What The Wild Things Are

Understandings of Self, Awareness, and Mental Health in an Ever-Changing World

My gut told me what to do... and I followed my heart

Body sensations: a phone call worth picking up.

"He broke my heart."  "The hairs on the back of my neck stood on end."  "She got cold feet."  "He is suffering from a heartache."  "Her eyes popped out of her head."  "I got butterflies in my stomach."  These are just a few of the many phrases that we employ using body sensations to describe an experience.  Using these body sensations is not just coincidental or metaphorical - we actually experience things in our body and these body sensations can (and do) give us a lot of information about what is going on.

 

Recently, researchers in a study in Psychological Science (Barnaby D. Done, et al) set out to learn more about intuition and the "gut feeling" that we use to make decisions.  In this study, researchers found that some participants who used their intuition or gut instinct to learn had great success while others had opposite results: some of them 'used their gut' successfully to solve problems quickly, while others had the opposite effect - their gut gave them the exact wrong moves to make, making it impossible for them to learn what they needed.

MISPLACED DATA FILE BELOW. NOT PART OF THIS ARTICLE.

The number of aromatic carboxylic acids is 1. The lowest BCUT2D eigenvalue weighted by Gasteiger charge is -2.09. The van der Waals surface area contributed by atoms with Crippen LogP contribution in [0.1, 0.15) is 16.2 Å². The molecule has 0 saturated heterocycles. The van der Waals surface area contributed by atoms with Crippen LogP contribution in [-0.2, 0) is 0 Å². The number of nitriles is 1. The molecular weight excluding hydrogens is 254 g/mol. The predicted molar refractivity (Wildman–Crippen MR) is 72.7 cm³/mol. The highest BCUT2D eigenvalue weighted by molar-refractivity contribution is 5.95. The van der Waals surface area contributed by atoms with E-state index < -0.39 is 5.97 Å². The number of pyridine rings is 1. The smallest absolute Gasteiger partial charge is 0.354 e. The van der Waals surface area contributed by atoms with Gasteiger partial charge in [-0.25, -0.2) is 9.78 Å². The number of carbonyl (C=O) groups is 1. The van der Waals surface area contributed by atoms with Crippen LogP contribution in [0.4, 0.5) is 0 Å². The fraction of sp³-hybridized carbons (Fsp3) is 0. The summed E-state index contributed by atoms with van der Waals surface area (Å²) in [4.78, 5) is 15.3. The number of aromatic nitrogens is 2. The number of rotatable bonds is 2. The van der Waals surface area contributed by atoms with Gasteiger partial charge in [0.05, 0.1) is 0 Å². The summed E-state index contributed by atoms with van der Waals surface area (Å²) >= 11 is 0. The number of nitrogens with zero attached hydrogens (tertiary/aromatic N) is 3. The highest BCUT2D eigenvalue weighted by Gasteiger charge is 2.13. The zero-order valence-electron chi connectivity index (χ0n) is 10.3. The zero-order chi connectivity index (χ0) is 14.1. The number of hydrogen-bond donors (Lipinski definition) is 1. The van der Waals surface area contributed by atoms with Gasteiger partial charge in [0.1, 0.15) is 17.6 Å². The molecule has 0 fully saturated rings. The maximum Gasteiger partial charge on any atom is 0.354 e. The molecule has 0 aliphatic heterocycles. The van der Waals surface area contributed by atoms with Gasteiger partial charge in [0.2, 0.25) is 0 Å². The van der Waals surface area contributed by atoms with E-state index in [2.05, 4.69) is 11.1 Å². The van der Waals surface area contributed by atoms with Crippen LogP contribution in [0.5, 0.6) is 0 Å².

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When the researchers examined these two groups further, they became aware that those who were more aware of their own heartbeat while following their gut - i.e. able to 'listen to their heart' - were able to use their gut instinct to help them to make wise choices.  Those who were simply relying on gut and intuition were led astray.

 

If we are looking for an instruction manual to provide us with using our intuition and 'gut instinct' successfully, the study unfortunately can't help us.  However, it makes clear that what happens in our bodies really does influence our mind and vice versa.  Our body is constantly giving us important information about how to conduct ourselves in the world.  How to interpret the information isn't always clear, but perhaps if we practice we can learn to be the good listeners we need to be.

 

Photo by Jeff J Mitchell/Getty Images: Body sensations: a phone call worth picking up.

 

Samantha Smithstein, Psy.D., is a clinical and forensic psychologist and co-founder of the Pathways Institute for Impulse Control in San Francisco.

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